In the transistor structures shown above, the structure shown in FIG. 1, for example, is designed so as to avoid bringing the gate electrode 21 and the pixel electrode 23 into electrical contact on the glass substrate 20. Further, the structure shown in FIG. 2 is designed so as to avoid the electrical contact between the drain electrode 28 and the pixel electrode 23 in the same plane, as is indicated in the explanatory diagram shown in FIG. 3. However, in the manufacturing process of the transistor array, electrical contact tends to be formed between the gate electrode 21 and the pixel electrode 23 or between the drain electrode 28 and the pixel electrode 23, because of dust that strays into the device during the photoresist process or the like. When such a contact takes place, it is represented as a point defect in the picture display, which becomes a cause for the deterioration in the yield.

SUMMARY OF THE INVENTION

It is, therefore, an object of the present invention to provide a liquid crystal display panel which is capable of reducing the defects in the picture display and producing a high yield with a simple construction.

The liquid crystal display panel according to the present invention includes a substrate and a plurality of pixel elements formed on the substrate in a matrix form, each of the pixel elements having a gate electrode formed on the substrate, a first insulating film provided covering the gate electrode, a pixel electrode provided on or above the first insulating film, a semiconductor layer provided on or above the first insulating film directly above the gate electrode, source and drain regions formed in the semiconductor layer on both sides of the gate electrode, a first electrode connected to one of the source region and the drain region, a second insulating film provided between the pixel electrode and the semiconductor layer, a hole provided in the second insulating film, and a second electrode that connects the pixel element and the other of the source and the drain regions via the hole.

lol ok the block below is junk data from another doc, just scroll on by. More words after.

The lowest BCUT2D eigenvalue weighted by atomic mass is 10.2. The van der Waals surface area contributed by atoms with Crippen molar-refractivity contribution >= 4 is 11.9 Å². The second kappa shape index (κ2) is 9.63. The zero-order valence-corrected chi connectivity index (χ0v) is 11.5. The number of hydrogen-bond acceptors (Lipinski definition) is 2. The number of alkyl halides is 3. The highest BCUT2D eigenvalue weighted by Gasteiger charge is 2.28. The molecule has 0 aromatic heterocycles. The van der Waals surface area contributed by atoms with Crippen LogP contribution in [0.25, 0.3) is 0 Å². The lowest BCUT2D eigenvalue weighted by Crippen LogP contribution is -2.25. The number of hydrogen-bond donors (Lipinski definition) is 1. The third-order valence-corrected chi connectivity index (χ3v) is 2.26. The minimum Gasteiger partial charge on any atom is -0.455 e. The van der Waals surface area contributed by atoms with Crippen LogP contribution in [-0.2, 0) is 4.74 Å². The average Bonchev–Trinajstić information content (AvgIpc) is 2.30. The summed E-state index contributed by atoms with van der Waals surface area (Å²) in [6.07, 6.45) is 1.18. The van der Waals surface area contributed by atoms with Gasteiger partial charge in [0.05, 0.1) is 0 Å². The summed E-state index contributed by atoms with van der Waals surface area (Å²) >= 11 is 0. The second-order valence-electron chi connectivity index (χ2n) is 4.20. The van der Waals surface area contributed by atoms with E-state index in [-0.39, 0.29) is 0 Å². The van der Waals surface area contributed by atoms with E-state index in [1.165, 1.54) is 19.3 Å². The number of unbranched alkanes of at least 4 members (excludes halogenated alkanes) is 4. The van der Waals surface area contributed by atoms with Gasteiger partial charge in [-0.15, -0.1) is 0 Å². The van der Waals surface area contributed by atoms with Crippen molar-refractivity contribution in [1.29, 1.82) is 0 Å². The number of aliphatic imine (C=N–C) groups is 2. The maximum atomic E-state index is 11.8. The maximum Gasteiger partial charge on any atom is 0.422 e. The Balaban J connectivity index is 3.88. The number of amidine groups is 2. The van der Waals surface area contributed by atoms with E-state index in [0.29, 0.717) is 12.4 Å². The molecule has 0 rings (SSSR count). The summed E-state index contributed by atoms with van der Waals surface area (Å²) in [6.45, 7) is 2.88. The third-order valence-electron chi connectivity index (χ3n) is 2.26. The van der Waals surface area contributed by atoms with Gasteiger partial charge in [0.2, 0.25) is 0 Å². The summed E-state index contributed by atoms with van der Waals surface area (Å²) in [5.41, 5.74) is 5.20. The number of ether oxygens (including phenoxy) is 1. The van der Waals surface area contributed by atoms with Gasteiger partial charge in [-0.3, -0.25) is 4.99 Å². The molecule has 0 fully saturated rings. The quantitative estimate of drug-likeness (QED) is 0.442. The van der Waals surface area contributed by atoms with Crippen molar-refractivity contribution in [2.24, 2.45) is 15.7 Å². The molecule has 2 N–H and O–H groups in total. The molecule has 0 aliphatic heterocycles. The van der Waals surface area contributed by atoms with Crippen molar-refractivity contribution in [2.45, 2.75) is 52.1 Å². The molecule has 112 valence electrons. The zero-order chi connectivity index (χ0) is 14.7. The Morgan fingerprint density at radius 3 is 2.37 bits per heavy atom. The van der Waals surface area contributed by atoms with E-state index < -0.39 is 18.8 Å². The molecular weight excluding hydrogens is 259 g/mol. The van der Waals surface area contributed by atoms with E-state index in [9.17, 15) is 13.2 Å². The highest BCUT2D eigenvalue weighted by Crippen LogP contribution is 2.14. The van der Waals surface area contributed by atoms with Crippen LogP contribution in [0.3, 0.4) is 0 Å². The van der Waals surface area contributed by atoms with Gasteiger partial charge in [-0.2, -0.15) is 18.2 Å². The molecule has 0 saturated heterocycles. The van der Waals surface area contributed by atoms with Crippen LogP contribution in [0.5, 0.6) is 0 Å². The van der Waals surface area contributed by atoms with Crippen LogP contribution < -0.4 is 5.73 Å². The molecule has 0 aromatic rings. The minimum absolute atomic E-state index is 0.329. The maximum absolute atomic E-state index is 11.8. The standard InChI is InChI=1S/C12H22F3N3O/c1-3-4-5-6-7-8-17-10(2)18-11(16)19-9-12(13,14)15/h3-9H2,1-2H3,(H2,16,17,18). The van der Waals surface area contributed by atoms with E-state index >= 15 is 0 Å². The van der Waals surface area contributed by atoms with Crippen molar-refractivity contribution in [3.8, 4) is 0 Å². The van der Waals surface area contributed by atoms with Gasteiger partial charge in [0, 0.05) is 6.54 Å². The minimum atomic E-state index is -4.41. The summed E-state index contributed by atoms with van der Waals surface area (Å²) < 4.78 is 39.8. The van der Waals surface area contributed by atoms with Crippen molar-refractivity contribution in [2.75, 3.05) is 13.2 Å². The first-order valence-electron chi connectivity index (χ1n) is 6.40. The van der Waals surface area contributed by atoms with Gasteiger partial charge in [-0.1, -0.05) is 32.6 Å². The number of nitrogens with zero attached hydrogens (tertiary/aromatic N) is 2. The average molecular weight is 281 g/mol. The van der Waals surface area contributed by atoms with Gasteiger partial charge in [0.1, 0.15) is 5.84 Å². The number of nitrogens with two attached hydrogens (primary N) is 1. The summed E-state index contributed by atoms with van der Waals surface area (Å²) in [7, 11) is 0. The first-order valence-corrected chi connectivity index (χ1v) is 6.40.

The first electrode that is connected to one of the source and drain regions, the gate electrode, and the pixel electrode are mutually insulated by means of the first and the second insulating films. Therefore, even when the gate electrode or the first electrode protrudes over the pixel electrode due to dust or the like, which entered into the device during the photoresist process, it will not lead to a picture defect because these electrodes are isolated by the first and the second insulating films. In addition, the structure of the device according to the present invention is such that the increase in the number of fabrication steps over that of the conventional structure is only slight. Therefore, it becomes possible to obtain a thin film transistor array with low cost and high yield.

BRIEF DESCRIPTION OF THE DRAWINGS

The above and further objects, features and advantages of the present invention will become more apparent from the following detailed description taken in conjunction with the accompanying drawings, wherein:

FIGS. 1 and 2 are sectional views of the thin film transistors of the prior art;

FIG. 3 is a plan view for explaining both the liquid crystal display panels of the prior art and the present invention;

FIG. 4 is a sectional view for explaining a first embodiment of the present invention;

FIG. 5 is a sectional view for explaining a second embodiment of the present invention; and

FIG. 6 is a sectional view for explaining a third embodiment of the present invention.

DESCRIPTION OF THE PREFERRED EMBODIMENTS First Embodiment